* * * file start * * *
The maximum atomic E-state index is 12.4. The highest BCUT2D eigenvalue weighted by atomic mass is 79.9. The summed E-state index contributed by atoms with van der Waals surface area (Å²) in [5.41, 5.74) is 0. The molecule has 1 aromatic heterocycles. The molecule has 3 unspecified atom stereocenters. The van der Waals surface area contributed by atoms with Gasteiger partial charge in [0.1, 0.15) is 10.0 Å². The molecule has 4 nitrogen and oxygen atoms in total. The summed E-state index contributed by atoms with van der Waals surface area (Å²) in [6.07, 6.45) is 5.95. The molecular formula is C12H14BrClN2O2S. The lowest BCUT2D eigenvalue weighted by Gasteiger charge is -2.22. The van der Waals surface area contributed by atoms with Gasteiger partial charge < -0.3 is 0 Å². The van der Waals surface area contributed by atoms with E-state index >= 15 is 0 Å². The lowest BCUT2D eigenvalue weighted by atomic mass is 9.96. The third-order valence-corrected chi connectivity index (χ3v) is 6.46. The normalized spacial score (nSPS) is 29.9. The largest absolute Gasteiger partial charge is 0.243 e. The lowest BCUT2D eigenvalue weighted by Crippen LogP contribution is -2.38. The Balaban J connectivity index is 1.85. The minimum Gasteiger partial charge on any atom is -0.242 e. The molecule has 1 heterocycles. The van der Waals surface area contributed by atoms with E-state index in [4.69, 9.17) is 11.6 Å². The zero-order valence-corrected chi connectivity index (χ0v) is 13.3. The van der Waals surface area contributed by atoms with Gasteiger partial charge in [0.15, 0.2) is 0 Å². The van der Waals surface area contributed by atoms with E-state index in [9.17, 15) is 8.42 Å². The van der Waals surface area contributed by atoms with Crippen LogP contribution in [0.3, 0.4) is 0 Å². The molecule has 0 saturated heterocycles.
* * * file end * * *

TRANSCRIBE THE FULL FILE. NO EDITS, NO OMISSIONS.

The maximum atomic E-state index is 12.4. The highest BCUT2D eigenvalue weighted by atomic mass is 79.9. The summed E-state index contributed by atoms with van der Waals surface area (Å²) in [5.41, 5.74) is 0. The molecule has 1 aromatic heterocycles. The molecule has 3 unspecified atom stereocenters. The van der Waals surface area contributed by atoms with Gasteiger partial charge in [0.1, 0.15) is 10.0 Å². The molecule has 4 nitrogen and oxygen atoms in total. The summed E-state index contributed by atoms with van der Waals surface area (Å²) in [6.07, 6.45) is 5.95. The molecular formula is C12H14BrClN2O2S. The lowest BCUT2D eigenvalue weighted by Gasteiger charge is -2.22. The van der Waals surface area contributed by atoms with Gasteiger partial charge < -0.3 is 0 Å². The van der Waals surface area contributed by atoms with E-state index >= 15 is 0 Å². The lowest BCUT2D eigenvalue weighted by atomic mass is 9.96. The third-order valence-corrected chi connectivity index (χ3v) is 6.46. The normalized spacial score (nSPS) is 29.9. The largest absolute Gasteiger partial charge is 0.243 e. The lowest BCUT2D eigenvalue weighted by Crippen LogP contribution is -2.38. The Balaban J connectivity index is 1.85. The minimum Gasteiger partial charge on any atom is -0.242 e. The molecule has 1 heterocycles. The van der Waals surface area contributed by atoms with E-state index in [4.69, 9.17) is 11.6 Å². The zero-order valence-corrected chi connectivity index (χ0v) is 13.3. The van der Waals surface area contributed by atoms with Gasteiger partial charge in [0.15, 0.2) is 0 Å². The van der Waals surface area contributed by atoms with E-state index in [9.17, 15) is 8.42 Å². The van der Waals surface area contributed by atoms with Crippen LogP contribution in [0.3, 0.4) is 0 Å². The molecule has 0 saturated heterocycles.